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"i've never been to the military per se..."

what does the statement mean with the per se?
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I've never served in the military per se, but I was enrolled in ROTC in college for two years.
Comments  
Usually per se means that it does (or does not) strictly follow the definition of the thing referred to. So this would mean he has never been to the military as such, not corresponding to the definition we would usually give. It doesn't make much sense to me out of context, but perhaps this could be said:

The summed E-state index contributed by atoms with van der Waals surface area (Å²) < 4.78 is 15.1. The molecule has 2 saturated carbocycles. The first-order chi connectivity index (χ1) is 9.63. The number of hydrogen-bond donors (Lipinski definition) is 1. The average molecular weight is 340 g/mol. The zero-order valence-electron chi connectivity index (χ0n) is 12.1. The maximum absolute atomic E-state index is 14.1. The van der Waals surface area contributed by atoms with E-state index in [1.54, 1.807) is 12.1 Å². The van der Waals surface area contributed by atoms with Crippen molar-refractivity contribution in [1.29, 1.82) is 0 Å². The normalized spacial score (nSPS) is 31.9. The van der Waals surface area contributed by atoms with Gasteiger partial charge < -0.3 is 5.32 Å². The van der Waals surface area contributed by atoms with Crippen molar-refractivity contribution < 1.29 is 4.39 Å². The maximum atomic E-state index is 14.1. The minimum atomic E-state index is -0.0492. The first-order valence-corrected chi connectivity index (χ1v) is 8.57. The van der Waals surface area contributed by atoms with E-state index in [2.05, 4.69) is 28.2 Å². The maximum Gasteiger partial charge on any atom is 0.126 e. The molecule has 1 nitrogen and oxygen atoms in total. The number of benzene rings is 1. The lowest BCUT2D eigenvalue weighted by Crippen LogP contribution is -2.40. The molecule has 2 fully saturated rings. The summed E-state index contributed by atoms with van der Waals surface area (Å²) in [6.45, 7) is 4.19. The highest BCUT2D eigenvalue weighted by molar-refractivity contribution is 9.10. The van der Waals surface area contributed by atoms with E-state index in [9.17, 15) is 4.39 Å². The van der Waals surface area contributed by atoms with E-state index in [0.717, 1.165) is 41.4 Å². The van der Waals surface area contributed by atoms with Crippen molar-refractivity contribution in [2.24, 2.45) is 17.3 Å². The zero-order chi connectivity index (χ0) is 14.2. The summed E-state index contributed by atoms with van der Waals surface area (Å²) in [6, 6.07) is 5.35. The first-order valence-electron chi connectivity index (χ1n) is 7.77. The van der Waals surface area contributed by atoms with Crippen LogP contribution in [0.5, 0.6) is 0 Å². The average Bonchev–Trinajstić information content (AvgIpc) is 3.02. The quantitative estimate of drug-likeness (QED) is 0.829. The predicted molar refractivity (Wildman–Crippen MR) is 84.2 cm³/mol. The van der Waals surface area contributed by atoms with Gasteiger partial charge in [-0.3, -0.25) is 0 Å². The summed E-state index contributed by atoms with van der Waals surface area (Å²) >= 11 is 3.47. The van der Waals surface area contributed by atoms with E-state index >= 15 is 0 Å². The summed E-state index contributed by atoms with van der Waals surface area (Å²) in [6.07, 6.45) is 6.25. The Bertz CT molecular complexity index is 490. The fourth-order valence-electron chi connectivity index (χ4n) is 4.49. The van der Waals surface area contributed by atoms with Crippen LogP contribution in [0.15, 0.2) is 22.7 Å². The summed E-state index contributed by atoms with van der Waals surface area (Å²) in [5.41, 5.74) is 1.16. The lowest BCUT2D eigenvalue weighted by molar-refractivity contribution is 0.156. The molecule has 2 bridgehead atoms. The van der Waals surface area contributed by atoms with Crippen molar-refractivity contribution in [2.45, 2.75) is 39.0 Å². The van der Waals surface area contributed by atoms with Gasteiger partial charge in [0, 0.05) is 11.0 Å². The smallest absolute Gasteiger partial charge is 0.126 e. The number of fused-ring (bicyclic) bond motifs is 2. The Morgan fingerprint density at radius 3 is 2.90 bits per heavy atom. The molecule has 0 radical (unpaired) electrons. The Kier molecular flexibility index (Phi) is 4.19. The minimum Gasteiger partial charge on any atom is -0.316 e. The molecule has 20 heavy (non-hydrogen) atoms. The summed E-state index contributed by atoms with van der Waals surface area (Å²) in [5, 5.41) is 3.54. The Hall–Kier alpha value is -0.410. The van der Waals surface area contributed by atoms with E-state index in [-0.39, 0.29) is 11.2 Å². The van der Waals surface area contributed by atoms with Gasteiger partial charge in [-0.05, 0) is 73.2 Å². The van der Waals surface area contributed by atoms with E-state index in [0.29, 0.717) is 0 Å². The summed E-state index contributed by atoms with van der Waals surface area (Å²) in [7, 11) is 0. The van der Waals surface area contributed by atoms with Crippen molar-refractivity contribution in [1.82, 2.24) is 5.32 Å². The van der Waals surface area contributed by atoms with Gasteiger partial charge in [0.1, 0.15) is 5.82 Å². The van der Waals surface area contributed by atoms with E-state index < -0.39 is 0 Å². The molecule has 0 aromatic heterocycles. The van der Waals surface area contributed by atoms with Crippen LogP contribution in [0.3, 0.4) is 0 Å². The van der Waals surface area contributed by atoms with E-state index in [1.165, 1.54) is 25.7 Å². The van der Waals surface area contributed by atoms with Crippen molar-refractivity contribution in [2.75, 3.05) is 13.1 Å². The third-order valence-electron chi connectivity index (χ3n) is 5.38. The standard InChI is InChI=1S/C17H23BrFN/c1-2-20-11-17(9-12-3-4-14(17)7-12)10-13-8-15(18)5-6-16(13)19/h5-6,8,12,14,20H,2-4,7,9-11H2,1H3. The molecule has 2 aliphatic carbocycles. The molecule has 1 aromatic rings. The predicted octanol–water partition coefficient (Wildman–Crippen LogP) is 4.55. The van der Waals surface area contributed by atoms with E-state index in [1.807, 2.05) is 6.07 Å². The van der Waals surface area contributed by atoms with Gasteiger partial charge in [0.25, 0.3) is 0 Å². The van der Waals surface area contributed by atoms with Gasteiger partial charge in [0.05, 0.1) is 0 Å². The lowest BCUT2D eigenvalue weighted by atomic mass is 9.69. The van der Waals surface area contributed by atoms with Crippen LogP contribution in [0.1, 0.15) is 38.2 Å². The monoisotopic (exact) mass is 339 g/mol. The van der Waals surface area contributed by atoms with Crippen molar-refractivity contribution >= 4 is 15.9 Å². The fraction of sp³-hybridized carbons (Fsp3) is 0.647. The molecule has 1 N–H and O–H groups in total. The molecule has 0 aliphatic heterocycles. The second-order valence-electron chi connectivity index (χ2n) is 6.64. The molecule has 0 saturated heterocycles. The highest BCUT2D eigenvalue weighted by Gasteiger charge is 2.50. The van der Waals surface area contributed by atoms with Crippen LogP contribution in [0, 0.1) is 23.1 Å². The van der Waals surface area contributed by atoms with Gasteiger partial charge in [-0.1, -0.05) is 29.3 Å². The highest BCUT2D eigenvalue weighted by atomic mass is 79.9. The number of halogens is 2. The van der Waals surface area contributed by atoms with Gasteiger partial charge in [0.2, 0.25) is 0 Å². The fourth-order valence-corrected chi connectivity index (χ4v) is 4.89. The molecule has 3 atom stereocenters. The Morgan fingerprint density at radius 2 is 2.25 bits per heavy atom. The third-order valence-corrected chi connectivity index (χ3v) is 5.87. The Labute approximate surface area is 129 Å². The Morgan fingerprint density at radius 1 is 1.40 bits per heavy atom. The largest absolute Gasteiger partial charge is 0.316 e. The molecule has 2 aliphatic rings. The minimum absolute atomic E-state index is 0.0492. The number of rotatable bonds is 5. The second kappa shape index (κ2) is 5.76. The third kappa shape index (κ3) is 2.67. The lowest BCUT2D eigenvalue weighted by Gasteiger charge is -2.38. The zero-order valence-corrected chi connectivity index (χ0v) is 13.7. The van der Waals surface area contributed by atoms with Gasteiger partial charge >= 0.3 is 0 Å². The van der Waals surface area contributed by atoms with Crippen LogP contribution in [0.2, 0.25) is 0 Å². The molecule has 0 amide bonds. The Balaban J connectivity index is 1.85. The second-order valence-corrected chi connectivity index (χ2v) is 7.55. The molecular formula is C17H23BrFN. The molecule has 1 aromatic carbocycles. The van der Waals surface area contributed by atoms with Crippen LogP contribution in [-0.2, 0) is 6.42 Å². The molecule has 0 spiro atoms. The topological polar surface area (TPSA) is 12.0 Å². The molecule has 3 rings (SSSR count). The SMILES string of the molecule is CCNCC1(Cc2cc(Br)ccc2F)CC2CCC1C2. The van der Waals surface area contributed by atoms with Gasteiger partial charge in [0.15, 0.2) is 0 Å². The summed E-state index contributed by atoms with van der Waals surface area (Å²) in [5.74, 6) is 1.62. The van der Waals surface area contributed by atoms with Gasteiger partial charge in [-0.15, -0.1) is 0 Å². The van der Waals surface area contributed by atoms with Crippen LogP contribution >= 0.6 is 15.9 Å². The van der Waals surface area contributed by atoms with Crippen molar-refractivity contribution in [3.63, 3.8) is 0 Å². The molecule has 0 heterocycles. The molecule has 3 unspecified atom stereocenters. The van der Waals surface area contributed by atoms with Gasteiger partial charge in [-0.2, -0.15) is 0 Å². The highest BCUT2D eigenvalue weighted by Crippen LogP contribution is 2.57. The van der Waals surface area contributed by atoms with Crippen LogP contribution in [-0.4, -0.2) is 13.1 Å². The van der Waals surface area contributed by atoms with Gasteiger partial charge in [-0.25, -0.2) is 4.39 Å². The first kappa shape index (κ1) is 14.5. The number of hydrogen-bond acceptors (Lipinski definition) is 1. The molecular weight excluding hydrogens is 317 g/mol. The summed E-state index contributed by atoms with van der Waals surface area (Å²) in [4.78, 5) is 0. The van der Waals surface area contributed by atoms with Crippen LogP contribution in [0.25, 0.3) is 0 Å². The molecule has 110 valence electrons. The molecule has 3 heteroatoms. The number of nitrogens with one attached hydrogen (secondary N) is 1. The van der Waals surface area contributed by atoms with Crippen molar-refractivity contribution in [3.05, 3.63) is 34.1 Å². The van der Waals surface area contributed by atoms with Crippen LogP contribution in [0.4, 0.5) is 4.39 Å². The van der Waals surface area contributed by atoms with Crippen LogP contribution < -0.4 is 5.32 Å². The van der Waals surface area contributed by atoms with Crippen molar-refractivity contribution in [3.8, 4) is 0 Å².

I've never served in the army per se, but I was an independent consultant there and spend a lot of time with the troops.

You usually don't need to use 'per se'; keep it to a minimum. Don't start trailing every second sentence with 'per se'. I believe there is an amusing South Park episode where some character does this.
 Philip's reply was promoted to an answer.